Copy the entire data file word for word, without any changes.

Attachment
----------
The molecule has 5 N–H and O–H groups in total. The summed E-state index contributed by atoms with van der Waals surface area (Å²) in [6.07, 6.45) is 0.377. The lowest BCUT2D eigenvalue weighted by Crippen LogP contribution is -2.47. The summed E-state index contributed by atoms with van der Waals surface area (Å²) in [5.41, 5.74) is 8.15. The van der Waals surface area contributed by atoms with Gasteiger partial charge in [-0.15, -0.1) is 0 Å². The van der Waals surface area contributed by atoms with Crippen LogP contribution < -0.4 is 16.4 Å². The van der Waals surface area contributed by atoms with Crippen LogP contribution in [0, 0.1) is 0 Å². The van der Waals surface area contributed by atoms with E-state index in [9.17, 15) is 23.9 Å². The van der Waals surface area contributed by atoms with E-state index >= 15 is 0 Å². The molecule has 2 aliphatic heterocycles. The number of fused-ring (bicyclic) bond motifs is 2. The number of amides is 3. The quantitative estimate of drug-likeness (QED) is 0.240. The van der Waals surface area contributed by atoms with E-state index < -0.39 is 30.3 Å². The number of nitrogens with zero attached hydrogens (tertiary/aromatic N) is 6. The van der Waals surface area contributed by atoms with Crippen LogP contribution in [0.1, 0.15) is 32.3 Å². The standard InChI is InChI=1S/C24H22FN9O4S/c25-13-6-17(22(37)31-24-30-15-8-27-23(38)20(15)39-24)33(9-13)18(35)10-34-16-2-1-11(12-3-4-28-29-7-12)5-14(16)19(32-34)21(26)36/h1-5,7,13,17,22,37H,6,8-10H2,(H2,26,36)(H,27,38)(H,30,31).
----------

The molecule has 5 N–H and O–H groups in total. The summed E-state index contributed by atoms with van der Waals surface area (Å²) in [6.07, 6.45) is 0.377. The lowest BCUT2D eigenvalue weighted by Crippen LogP contribution is -2.47. The summed E-state index contributed by atoms with van der Waals surface area (Å²) in [5.41, 5.74) is 8.15. The van der Waals surface area contributed by atoms with Gasteiger partial charge in [-0.15, -0.1) is 0 Å². The van der Waals surface area contributed by atoms with Crippen LogP contribution < -0.4 is 16.4 Å². The van der Waals surface area contributed by atoms with Crippen LogP contribution in [0, 0.1) is 0 Å². The van der Waals surface area contributed by atoms with E-state index in [9.17, 15) is 23.9 Å². The van der Waals surface area contributed by atoms with E-state index >= 15 is 0 Å². The molecule has 2 aliphatic heterocycles. The number of fused-ring (bicyclic) bond motifs is 2. The number of amides is 3. The quantitative estimate of drug-likeness (QED) is 0.240. The van der Waals surface area contributed by atoms with E-state index < -0.39 is 30.3 Å². The number of nitrogens with zero attached hydrogens (tertiary/aromatic N) is 6. The van der Waals surface area contributed by atoms with Crippen LogP contribution in [0.1, 0.15) is 32.3 Å². The standard InChI is InChI=1S/C24H22FN9O4S/c25-13-6-17(22(37)31-24-30-15-8-27-23(38)20(15)39-24)33(9-13)18(35)10-34-16-2-1-11(12-3-4-28-29-7-12)5-14(16)19(32-34)21(26)36/h1-5,7,13,17,22,37H,6,8-10H2,(H2,26,36)(H,27,38)(H,30,31).